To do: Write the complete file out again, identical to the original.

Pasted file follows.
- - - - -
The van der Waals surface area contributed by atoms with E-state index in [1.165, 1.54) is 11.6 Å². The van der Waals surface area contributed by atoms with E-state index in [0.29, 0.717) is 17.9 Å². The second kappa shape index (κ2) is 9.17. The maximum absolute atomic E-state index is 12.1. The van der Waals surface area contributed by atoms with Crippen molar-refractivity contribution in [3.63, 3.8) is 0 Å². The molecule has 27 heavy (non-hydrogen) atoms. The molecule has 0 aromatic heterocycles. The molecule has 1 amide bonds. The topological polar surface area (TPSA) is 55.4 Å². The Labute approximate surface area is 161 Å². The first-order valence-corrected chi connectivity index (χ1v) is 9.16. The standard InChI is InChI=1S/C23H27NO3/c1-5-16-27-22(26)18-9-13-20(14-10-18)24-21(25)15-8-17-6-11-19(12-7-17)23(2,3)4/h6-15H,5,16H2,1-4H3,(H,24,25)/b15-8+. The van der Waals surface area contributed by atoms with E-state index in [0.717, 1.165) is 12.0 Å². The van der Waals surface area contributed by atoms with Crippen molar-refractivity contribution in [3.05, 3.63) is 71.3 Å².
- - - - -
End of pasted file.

The van der Waals surface area contributed by atoms with E-state index in [1.165, 1.54) is 11.6 Å². The van der Waals surface area contributed by atoms with E-state index in [0.29, 0.717) is 17.9 Å². The second kappa shape index (κ2) is 9.17. The maximum absolute atomic E-state index is 12.1. The van der Waals surface area contributed by atoms with Crippen molar-refractivity contribution in [3.63, 3.8) is 0 Å². The molecule has 27 heavy (non-hydrogen) atoms. The molecule has 0 aromatic heterocycles. The molecule has 1 amide bonds. The topological polar surface area (TPSA) is 55.4 Å². The Labute approximate surface area is 161 Å². The first-order valence-corrected chi connectivity index (χ1v) is 9.16. The standard InChI is InChI=1S/C23H27NO3/c1-5-16-27-22(26)18-9-13-20(14-10-18)24-21(25)15-8-17-6-11-19(12-7-17)23(2,3)4/h6-15H,5,16H2,1-4H3,(H,24,25)/b15-8+. The van der Waals surface area contributed by atoms with E-state index in [0.717, 1.165) is 12.0 Å². The van der Waals surface area contributed by atoms with Crippen molar-refractivity contribution in [3.05, 3.63) is 71.3 Å².